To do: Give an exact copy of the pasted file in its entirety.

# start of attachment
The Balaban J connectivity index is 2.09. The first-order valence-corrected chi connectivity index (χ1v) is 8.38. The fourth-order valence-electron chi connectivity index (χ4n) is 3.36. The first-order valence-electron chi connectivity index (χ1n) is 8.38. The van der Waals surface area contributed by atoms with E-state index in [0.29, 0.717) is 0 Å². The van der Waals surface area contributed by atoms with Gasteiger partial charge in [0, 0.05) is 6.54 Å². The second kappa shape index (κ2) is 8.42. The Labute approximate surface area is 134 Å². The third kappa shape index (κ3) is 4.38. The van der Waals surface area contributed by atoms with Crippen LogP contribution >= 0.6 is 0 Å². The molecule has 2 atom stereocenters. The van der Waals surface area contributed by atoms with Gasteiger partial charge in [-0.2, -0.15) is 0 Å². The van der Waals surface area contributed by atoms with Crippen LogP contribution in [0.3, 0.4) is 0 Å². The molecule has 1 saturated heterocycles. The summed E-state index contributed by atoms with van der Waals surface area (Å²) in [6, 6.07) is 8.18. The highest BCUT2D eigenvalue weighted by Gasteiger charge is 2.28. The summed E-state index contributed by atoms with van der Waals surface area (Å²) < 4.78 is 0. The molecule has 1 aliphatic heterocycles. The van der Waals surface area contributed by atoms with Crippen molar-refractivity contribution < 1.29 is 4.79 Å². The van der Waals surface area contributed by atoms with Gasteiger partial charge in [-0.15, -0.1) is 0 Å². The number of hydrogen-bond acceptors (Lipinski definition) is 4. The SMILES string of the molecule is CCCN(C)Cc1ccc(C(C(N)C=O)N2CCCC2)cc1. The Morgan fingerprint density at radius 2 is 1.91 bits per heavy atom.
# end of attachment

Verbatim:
The Balaban J connectivity index is 2.09. The first-order valence-corrected chi connectivity index (χ1v) is 8.38. The fourth-order valence-electron chi connectivity index (χ4n) is 3.36. The first-order valence-electron chi connectivity index (χ1n) is 8.38. The van der Waals surface area contributed by atoms with E-state index in [0.29, 0.717) is 0 Å². The van der Waals surface area contributed by atoms with Gasteiger partial charge in [0, 0.05) is 6.54 Å². The second kappa shape index (κ2) is 8.42. The Labute approximate surface area is 134 Å². The third kappa shape index (κ3) is 4.38. The van der Waals surface area contributed by atoms with Crippen LogP contribution >= 0.6 is 0 Å². The molecule has 2 atom stereocenters. The van der Waals surface area contributed by atoms with Gasteiger partial charge in [-0.2, -0.15) is 0 Å². The van der Waals surface area contributed by atoms with Crippen LogP contribution in [0.3, 0.4) is 0 Å². The molecule has 1 saturated heterocycles. The summed E-state index contributed by atoms with van der Waals surface area (Å²) in [6, 6.07) is 8.18. The highest BCUT2D eigenvalue weighted by Gasteiger charge is 2.28. The summed E-state index contributed by atoms with van der Waals surface area (Å²) < 4.78 is 0. The molecule has 1 aliphatic heterocycles. The van der Waals surface area contributed by atoms with Crippen molar-refractivity contribution < 1.29 is 4.79 Å². The van der Waals surface area contributed by atoms with Gasteiger partial charge in [-0.15, -0.1) is 0 Å². The number of hydrogen-bond acceptors (Lipinski definition) is 4. The SMILES string of the molecule is CCCN(C)Cc1ccc(C(C(N)C=O)N2CCCC2)cc1. The Morgan fingerprint density at radius 2 is 1.91 bits per heavy atom.